Shares of Facebook fell sharply after the company reported better-than-expected earnings and mentioned regulatory headwinds on its earnings call. Several analysts advised buying the dip in the stock price.
Facebook shares fell 5.7% to $210.59 in morning trading on Thursday.
Facebook reported earnings of $2.56 per share on revenue of $21.08 billion, beating consensus estimates of EPS of $2.52 EPS and revenue of $20.88 for the fourth quarter of 2019.
CFO David Wehner said on the earnings call:
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"We expect our year-over-year total reported revenue growth rate in Q1 to decelerate by a low- to mid-single digit percentage point as compared to our Q4 growth rate. Factors driving this deceleration include the maturity of our business as well as the increasing impact from global privacy regulation and other ad targeting related headwinds. While we have experienced some modest impact from these headwinds to date, the majority of the impact lies in front of us."
Wehner then told analysts "I don't think anything has changed since Q3 in terms of our outlook on the headwinds that we have around ad signals."
Here's what analysts said:
Morgan Stanley, Overweight, $270 Price target Unchanged
"Buy on weakness. 4Q showcased broad-based engagement strength leading to higher monetization and earnings power. 1) Engagement remains strong even at FB’s oldest business (core app/messenger) with daily active users growing 34 million sequentially (reaching ~1.7 billion globally)…growing faster than expected in every region. Engagement across the family of apps remains strong too, reaching ~2.3 billion DAPs (up ~60 million sequentially).FB’s leading and growing engagement lays the foundation for continued monetization and ad growth. Bullish Signs About 2020 and long-term revenue drivers: we expect Instagram Stories monetization to be a material driver of growth in 2020 and FB talked to Stories (at WhatsApp Status) as a driver of engagement in all regions."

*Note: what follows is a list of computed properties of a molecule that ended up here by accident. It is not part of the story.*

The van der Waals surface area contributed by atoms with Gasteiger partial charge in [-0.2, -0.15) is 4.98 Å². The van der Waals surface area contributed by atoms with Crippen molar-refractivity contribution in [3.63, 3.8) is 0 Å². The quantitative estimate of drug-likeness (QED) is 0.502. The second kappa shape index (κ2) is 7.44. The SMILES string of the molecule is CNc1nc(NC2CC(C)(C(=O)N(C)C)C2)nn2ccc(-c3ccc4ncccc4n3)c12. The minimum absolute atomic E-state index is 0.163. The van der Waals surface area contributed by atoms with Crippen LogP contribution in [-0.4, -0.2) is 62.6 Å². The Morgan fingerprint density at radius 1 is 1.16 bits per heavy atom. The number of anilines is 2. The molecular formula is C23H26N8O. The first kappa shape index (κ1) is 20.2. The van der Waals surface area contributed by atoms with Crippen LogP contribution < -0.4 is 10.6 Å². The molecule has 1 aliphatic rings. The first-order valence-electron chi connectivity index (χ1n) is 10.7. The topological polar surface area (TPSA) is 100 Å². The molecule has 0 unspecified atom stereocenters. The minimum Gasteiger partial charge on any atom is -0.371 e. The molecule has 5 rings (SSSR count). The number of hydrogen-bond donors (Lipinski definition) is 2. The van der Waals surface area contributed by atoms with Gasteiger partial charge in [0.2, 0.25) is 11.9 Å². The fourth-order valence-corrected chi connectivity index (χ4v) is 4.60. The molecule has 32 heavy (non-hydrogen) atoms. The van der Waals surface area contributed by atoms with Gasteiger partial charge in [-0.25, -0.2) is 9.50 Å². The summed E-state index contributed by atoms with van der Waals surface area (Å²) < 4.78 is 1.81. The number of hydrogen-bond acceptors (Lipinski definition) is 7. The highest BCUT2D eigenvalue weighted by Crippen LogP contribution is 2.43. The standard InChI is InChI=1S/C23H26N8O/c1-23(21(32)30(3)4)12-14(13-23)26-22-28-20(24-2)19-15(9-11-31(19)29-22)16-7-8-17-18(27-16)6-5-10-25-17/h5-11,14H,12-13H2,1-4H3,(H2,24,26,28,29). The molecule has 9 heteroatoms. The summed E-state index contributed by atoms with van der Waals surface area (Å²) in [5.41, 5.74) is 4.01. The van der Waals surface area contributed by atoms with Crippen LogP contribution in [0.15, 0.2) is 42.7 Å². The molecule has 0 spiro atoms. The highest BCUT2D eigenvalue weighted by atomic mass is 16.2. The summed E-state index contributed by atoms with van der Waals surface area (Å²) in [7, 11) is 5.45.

- Brian Nowak
JPMorgan, Overweight, $255 Price Target Unchanged
"Solid 4Q versus elevated expectations; 2020 outlook unchanged; would buy pullback. FB reported revenue growth of 25%, almost right in-line with our model and the company’s outlook as revenue growth decelerated ~400 basis points from 3Q. Beyond interoperability, FB expects its messaging platforms to become more social, w/new experiences in second half 2020. We believe payments is a major priority, with WhatsApp payments moving beyond the test phase this year, FB Pay expanding, and greater emphasis on a seamless experience in Instagram checkout. We continue to believe valuation is compelling at 19 times 2021E GAAP EPS of $10.97, with 23% upside to our $255 PT based on 23 times. FB remains a top pick."
- Doug Anmuth
Goldman Sachs, Buy, Price Target Raised From $243 to to $249
"We reiterate our Buy rating and raise our 12-month price target as we roll forward our estimates and see the company continuing to benefit from digital advertising trends and continued adoption of new ad units such as Stories. At ~$208 in the after-market, Facebook is trading at 22 times and 18 times our calendar year 2020 expected and calendar year 2021 expected EPS of $9.47 and $11.49 (prior $9.25 and 11.05)."
RBC Capital Markets, Outperform, Price Target Lowered From $270 to $255
"We call this an expectations correction – as opposed to a fundamentals correction. The beat magnitude wasn’t as great as expected or as generated historically. All in, fundamental trends were soft, with 500 basis points of ad revenue growth deceleration and 420 basis points year-over-year EBITDA margin decline. Price target reduced to $255 from $270, based on 12 times 2021E EBITDA of $55 billion. Our 3-year outlook for 20-25% bottom-line growth supports these multiples."
- Mark Mahaney
Moffett Nathanson, Buy, $220 Price Target Unchanged
"The quarter and ensuing management commentary did produce a few worrying data points that could weigh on the stock near-term. For starters, the deceleration in U.S. ad growth of over 500 basis points was worse than our estimate of 400 basis points and echoed the problematic results of 2Q 2018. International ad growth excluding foreign exchange also fell by 300 basis points in the quarter, leading to an overall 400 basis points deceleration in ad growth, nearly as sharp as the 2Q 2018 declines. As COO Sheryl Sandberg explained they are taking it “very slowly” when it comes to rolling out Instagram Checkout and monetizing WhatsApp with ads, it appears the revenue catalysts we had anticipated for 2020 are still in the works."
- Michael Nathanson